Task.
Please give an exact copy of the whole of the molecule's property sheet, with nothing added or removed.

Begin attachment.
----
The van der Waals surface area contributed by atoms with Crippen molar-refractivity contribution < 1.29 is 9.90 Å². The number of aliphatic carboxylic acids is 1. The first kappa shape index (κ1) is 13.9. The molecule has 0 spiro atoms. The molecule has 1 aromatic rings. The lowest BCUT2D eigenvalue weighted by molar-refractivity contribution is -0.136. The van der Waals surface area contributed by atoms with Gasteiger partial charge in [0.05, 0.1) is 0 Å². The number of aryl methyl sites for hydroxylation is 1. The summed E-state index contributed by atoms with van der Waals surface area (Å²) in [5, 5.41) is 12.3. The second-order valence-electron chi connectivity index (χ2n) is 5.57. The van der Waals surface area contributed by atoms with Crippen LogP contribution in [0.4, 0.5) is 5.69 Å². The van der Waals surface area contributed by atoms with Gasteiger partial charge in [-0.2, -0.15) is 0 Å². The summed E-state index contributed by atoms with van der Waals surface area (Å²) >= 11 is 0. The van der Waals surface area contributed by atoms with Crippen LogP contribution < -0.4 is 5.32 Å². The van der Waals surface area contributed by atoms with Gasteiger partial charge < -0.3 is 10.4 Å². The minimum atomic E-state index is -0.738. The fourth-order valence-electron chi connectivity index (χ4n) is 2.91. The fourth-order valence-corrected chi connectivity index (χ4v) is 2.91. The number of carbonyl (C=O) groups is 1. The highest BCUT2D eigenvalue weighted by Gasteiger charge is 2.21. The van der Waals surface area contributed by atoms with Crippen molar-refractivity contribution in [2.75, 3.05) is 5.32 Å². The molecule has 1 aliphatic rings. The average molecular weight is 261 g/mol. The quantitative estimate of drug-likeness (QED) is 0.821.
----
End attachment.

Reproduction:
The van der Waals surface area contributed by atoms with Crippen molar-refractivity contribution < 1.29 is 9.90 Å². The number of aliphatic carboxylic acids is 1. The first kappa shape index (κ1) is 13.9. The molecule has 0 spiro atoms. The molecule has 1 aromatic rings. The lowest BCUT2D eigenvalue weighted by molar-refractivity contribution is -0.136. The van der Waals surface area contributed by atoms with Gasteiger partial charge in [0.05, 0.1) is 0 Å². The number of aryl methyl sites for hydroxylation is 1. The summed E-state index contributed by atoms with van der Waals surface area (Å²) in [5, 5.41) is 12.3. The second-order valence-electron chi connectivity index (χ2n) is 5.57. The van der Waals surface area contributed by atoms with Crippen LogP contribution in [0.4, 0.5) is 5.69 Å². The van der Waals surface area contributed by atoms with Gasteiger partial charge in [-0.2, -0.15) is 0 Å². The summed E-state index contributed by atoms with van der Waals surface area (Å²) >= 11 is 0. The van der Waals surface area contributed by atoms with Crippen LogP contribution < -0.4 is 5.32 Å². The van der Waals surface area contributed by atoms with Gasteiger partial charge < -0.3 is 10.4 Å². The minimum atomic E-state index is -0.738. The fourth-order valence-electron chi connectivity index (χ4n) is 2.91. The fourth-order valence-corrected chi connectivity index (χ4v) is 2.91. The number of carbonyl (C=O) groups is 1. The highest BCUT2D eigenvalue weighted by Gasteiger charge is 2.21. The van der Waals surface area contributed by atoms with Crippen molar-refractivity contribution in [2.75, 3.05) is 5.32 Å². The molecule has 1 aliphatic rings. The average molecular weight is 261 g/mol. The quantitative estimate of drug-likeness (QED) is 0.821.